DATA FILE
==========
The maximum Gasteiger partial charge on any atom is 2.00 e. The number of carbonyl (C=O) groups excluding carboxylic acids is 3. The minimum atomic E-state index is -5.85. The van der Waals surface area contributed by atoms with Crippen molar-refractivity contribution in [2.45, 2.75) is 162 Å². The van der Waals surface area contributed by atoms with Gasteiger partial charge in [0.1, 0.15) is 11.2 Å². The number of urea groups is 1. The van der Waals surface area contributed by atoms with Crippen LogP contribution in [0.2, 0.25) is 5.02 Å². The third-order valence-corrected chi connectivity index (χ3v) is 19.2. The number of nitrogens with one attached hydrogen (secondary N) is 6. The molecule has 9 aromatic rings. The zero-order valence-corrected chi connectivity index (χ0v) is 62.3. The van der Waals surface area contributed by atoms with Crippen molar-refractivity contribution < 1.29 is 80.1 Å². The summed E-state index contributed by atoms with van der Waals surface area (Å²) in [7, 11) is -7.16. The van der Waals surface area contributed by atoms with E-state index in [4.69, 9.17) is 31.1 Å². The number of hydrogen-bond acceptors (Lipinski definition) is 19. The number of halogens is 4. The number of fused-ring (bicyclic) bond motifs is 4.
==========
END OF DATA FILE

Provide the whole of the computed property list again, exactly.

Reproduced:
The maximum Gasteiger partial charge on any atom is 2.00 e. The number of carbonyl (C=O) groups excluding carboxylic acids is 3. The minimum atomic E-state index is -5.85. The van der Waals surface area contributed by atoms with Crippen molar-refractivity contribution in [2.45, 2.75) is 162 Å². The van der Waals surface area contributed by atoms with Gasteiger partial charge in [0.1, 0.15) is 11.2 Å². The number of urea groups is 1. The van der Waals surface area contributed by atoms with Crippen LogP contribution in [0.2, 0.25) is 5.02 Å². The third-order valence-corrected chi connectivity index (χ3v) is 19.2. The number of nitrogens with one attached hydrogen (secondary N) is 6. The molecule has 9 aromatic rings. The zero-order valence-corrected chi connectivity index (χ0v) is 62.3. The van der Waals surface area contributed by atoms with Crippen molar-refractivity contribution < 1.29 is 80.1 Å². The summed E-state index contributed by atoms with van der Waals surface area (Å²) in [7, 11) is -7.16. The van der Waals surface area contributed by atoms with E-state index in [4.69, 9.17) is 31.1 Å². The number of hydrogen-bond acceptors (Lipinski definition) is 19. The number of halogens is 4. The number of fused-ring (bicyclic) bond motifs is 4.